The best worst morning ever 

There’s a general principle in life which has always served me well.

When you’re ahead keep your mouth shut.

I broke the rule yesterday. I posted a blog about the vexed issue of dropping my son at childcare (https://whatsadaddyfor.blog/2017/08/03/the-morning-run-revisited/). It was an update to my original post last week which received such a huge response (https://whatsadaddyfor.blog/2017/07/26/the-morning-run/).

Yesterday I wrote that we’d had a good week. Other than a few tears, the trauma involved in handing him over the to crèche staff had been diminished. I suppose I wanted all the people who had contacted me to know that it was going well.

What a fool I was.

Today, almost inevitably, we fall off a cliff. A really, really high cliff.

Mummy is away, working early. He hasn’t slept well. The factors are stacking up against me like a crooked pile of china. Soon it topples.

The tantrum in the house is quite breathtaking in its force; a visceral display of sorrow and anger. Nothing I can say or do seems to be able to bring any peace or relief to his mind.

The handover is even worse. I simply don’t have words to describe the show of naked distress he displays as I try to leave him there. It’s heartbreaking. I do what I always fear I will. I fall apart.

I start to sob right in the middle of the crèche, in front of children, parents, staff members. I just can’t do it anymore. My resolve has been extinguished.

I go outside and sit on a step, still weeping, dabbing a grotty paper hanky at my eyes.

I’m not a religious person. I don’t really understand what it means to be spiritual. But there’s a phrase which keeps going through my mind again and again.

‘God help me, it’s just too hard. God help me, it’s just too hard.’

One of the staff members comes out and sits beside me. I pull myself together and within a couple of minutes we’re laughing about it all. She checks that my son has calmed down and then I leave.

I go to my favourite coffee shop and order a flat white. I sit down and open my laptop. This is where I do a lot of my writing.

The structure of this post is forming in my mind. I decide I’m going to call it ‘The worst morning ever.’

But funny things start to happen.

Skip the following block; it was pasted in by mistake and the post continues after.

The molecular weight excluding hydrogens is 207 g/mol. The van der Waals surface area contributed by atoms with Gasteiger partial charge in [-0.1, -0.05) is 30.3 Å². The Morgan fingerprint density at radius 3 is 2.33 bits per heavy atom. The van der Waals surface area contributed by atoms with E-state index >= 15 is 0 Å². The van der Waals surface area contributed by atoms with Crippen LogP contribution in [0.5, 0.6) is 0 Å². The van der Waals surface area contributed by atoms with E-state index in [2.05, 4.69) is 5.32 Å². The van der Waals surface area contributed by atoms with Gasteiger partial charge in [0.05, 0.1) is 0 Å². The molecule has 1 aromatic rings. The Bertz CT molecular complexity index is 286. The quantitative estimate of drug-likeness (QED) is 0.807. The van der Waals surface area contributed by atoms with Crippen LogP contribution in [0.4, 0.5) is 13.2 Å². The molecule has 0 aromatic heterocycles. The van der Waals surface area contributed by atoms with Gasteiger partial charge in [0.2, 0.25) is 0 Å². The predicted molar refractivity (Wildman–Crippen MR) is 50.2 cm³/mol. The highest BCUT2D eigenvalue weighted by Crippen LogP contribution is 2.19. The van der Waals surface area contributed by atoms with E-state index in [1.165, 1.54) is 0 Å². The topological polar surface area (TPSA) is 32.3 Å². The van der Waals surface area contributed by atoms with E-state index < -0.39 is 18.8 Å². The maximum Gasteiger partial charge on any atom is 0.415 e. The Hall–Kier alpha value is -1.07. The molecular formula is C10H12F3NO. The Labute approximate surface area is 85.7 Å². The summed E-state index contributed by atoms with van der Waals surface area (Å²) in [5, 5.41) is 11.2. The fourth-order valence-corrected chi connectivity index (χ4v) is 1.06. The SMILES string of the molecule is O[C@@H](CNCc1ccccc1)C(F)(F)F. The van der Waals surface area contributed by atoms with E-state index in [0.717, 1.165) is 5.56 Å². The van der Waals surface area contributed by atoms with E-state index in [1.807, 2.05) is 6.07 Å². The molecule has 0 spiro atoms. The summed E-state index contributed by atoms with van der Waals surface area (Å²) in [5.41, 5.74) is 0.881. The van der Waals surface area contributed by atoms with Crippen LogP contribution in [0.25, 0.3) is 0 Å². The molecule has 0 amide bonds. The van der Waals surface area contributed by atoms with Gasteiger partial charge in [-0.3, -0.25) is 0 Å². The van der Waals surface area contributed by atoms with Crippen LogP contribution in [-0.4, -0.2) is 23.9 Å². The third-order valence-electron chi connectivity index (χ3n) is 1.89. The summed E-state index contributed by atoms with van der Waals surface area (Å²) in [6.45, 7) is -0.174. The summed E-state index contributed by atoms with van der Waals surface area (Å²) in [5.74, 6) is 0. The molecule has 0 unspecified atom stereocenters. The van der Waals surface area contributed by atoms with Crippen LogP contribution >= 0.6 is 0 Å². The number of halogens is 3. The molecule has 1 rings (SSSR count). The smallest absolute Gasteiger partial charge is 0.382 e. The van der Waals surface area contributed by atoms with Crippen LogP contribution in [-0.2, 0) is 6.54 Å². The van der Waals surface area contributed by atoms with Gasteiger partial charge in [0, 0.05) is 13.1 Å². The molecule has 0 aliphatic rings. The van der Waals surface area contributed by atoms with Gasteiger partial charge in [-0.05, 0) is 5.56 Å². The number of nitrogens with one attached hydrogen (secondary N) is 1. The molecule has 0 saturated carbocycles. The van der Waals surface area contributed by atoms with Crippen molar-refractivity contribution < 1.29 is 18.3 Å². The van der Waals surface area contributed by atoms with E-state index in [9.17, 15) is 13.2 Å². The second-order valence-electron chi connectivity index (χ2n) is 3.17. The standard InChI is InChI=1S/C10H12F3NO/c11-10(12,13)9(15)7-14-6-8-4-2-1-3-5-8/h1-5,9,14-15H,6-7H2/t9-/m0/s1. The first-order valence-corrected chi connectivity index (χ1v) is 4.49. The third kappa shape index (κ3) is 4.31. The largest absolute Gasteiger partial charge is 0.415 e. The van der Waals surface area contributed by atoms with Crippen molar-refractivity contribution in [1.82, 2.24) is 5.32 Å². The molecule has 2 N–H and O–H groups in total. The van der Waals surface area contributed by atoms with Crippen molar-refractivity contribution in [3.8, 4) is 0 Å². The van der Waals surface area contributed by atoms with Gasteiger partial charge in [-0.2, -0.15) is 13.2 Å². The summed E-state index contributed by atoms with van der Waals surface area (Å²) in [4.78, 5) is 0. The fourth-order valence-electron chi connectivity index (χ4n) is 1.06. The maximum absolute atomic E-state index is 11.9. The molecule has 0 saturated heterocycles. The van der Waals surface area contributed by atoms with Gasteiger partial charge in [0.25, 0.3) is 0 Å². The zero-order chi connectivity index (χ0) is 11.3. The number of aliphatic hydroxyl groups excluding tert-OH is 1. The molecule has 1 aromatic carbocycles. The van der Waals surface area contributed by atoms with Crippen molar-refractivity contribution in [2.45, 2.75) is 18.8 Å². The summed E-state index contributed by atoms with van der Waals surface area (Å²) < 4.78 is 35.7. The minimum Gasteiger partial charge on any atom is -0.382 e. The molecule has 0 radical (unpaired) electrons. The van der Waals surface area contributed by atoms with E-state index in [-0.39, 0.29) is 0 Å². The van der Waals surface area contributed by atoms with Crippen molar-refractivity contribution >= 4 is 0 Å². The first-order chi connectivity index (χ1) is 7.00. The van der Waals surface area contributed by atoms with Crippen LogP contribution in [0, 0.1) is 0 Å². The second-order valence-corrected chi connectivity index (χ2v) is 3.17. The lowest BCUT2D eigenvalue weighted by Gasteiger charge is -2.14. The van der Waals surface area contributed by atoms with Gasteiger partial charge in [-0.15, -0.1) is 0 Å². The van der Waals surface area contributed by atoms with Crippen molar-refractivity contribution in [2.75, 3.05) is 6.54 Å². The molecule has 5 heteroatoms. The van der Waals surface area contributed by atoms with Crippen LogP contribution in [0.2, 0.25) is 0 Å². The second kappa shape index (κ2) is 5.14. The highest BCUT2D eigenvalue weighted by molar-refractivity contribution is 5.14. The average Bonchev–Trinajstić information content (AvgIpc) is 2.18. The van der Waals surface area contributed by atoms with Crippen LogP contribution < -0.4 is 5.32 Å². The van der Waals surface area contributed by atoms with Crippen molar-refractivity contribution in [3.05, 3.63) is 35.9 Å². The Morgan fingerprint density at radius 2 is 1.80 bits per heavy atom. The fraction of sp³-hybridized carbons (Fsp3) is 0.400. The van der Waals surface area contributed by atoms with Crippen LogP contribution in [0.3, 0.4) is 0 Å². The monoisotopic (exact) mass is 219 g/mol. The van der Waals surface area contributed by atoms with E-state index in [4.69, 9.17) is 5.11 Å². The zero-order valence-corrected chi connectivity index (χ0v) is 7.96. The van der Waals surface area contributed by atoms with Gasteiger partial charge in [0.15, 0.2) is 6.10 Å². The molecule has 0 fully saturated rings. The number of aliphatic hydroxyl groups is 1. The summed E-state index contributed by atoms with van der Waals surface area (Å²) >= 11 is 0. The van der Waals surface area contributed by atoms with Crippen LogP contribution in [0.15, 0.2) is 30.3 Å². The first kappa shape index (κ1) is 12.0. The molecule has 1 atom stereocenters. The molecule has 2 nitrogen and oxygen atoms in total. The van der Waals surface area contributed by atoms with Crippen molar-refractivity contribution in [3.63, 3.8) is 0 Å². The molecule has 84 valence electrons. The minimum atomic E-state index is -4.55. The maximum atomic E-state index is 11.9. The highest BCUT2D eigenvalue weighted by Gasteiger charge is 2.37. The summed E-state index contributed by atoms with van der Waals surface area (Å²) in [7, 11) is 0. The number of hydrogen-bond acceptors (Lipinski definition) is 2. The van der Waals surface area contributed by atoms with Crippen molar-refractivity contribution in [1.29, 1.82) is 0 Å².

I phone my wife for a chat. As ever things don’t seem anywhere near as bad once I talk to her.

I phone the crèche. They tell me my son is now playing happily.

Then, unexpectedly, an old friend walks into the coffee shop. She joins me at the table. She has read some of my blogs. We talk about it.

The next hour rolls along in a blur of shared mental health and parenting experiences. I’ve known this person casually for many years, but now she tells me things that I could never even have begun to guess.

She is one of the most ‘together’ people I know. Except she has all the same problems as me.

I say goodbye to my friend and check my phone. I have a message from a number I don’t recognise.

It’s a message from my son.

I realise that the staff member who sat on the step with me has gone to the trouble of sending it on. Just to make me feel better. For my sake. She didn’t have to do it. But she did.

It’s easy when you spend a bit of time on social media to believe that people have become very cynical. There’s so much aggression and anger. So much apparent intent on hurting each other.

And then there’s this. Simple gestures, like a gift from a child.

Now the piece I’m writing has a different tone. I’ve found the hope again. Now I decide to call it ‘The best worst morning ever’.

I’m looking for a conclusion. The innate need my mind has to pull it all together into a neat point. The storyteller’s desire to have a meaning for it all.

I don’t know. I was desperate and now I’m happy.

It’s Friday. The three of us are going for a hotel break this weekend and I’m beyond excited about that. My mind is already racing ahead, coming up with jokes for my next post.

Things are good. But it’s scary how we exist just inches away from that step.

Sitting there saying ‘God help me.’

3 thoughts on “The best worst morning ever 

  1. I understand now that I am not a mess but a deeply feeling person in a messy world. I explain that now, when someone asks me why I cry so often, I say, “for the same reason I laugh so often – because I’m paying attention.”
    Glennon Doyle Melton

    Liked by 1 person

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